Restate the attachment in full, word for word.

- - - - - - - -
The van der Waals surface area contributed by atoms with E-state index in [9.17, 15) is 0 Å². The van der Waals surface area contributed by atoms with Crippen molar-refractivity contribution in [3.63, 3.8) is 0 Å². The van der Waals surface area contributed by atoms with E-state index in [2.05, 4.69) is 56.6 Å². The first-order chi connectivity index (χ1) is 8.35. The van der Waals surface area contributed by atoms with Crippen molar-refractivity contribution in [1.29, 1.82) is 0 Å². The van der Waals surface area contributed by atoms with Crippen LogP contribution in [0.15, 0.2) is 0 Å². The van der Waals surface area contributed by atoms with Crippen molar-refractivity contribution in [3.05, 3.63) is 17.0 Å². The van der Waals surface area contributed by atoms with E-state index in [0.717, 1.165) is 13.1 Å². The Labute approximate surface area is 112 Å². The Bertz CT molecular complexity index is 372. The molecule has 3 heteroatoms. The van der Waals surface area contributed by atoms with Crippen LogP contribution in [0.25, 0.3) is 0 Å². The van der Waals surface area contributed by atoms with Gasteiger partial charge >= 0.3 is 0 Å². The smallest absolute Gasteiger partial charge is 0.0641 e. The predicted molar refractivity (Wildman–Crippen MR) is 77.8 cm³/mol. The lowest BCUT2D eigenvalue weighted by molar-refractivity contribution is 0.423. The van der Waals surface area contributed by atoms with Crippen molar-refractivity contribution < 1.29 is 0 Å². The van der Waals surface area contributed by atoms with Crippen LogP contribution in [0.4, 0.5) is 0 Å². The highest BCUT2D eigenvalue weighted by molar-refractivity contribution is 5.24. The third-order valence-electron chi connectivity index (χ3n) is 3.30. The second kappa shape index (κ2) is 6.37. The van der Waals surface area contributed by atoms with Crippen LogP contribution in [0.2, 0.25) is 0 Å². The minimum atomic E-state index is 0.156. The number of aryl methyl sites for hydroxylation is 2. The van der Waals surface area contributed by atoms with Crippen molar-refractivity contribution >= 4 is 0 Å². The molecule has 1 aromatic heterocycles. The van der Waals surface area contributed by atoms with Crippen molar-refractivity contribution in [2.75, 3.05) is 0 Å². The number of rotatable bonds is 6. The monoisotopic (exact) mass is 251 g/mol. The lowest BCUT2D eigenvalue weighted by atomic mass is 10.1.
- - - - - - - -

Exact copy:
The van der Waals surface area contributed by atoms with E-state index in [9.17, 15) is 0 Å². The van der Waals surface area contributed by atoms with Crippen molar-refractivity contribution in [3.63, 3.8) is 0 Å². The van der Waals surface area contributed by atoms with E-state index in [2.05, 4.69) is 56.6 Å². The first-order chi connectivity index (χ1) is 8.35. The van der Waals surface area contributed by atoms with Crippen molar-refractivity contribution in [1.29, 1.82) is 0 Å². The van der Waals surface area contributed by atoms with Crippen LogP contribution in [0.15, 0.2) is 0 Å². The van der Waals surface area contributed by atoms with Crippen molar-refractivity contribution in [3.05, 3.63) is 17.0 Å². The van der Waals surface area contributed by atoms with E-state index in [0.717, 1.165) is 13.1 Å². The Labute approximate surface area is 112 Å². The Bertz CT molecular complexity index is 372. The molecule has 3 heteroatoms. The van der Waals surface area contributed by atoms with Crippen LogP contribution in [0.25, 0.3) is 0 Å². The van der Waals surface area contributed by atoms with Gasteiger partial charge >= 0.3 is 0 Å². The smallest absolute Gasteiger partial charge is 0.0641 e. The predicted molar refractivity (Wildman–Crippen MR) is 77.8 cm³/mol. The lowest BCUT2D eigenvalue weighted by molar-refractivity contribution is 0.423. The van der Waals surface area contributed by atoms with Crippen molar-refractivity contribution < 1.29 is 0 Å². The van der Waals surface area contributed by atoms with Crippen LogP contribution in [0.4, 0.5) is 0 Å². The highest BCUT2D eigenvalue weighted by molar-refractivity contribution is 5.24. The third-order valence-electron chi connectivity index (χ3n) is 3.30. The second kappa shape index (κ2) is 6.37. The van der Waals surface area contributed by atoms with Crippen LogP contribution in [0.2, 0.25) is 0 Å². The minimum atomic E-state index is 0.156. The number of aryl methyl sites for hydroxylation is 2. The van der Waals surface area contributed by atoms with Crippen molar-refractivity contribution >= 4 is 0 Å². The molecule has 1 aromatic heterocycles. The van der Waals surface area contributed by atoms with Crippen molar-refractivity contribution in [2.75, 3.05) is 0 Å². The number of rotatable bonds is 6. The monoisotopic (exact) mass is 251 g/mol. The lowest BCUT2D eigenvalue weighted by atomic mass is 10.1.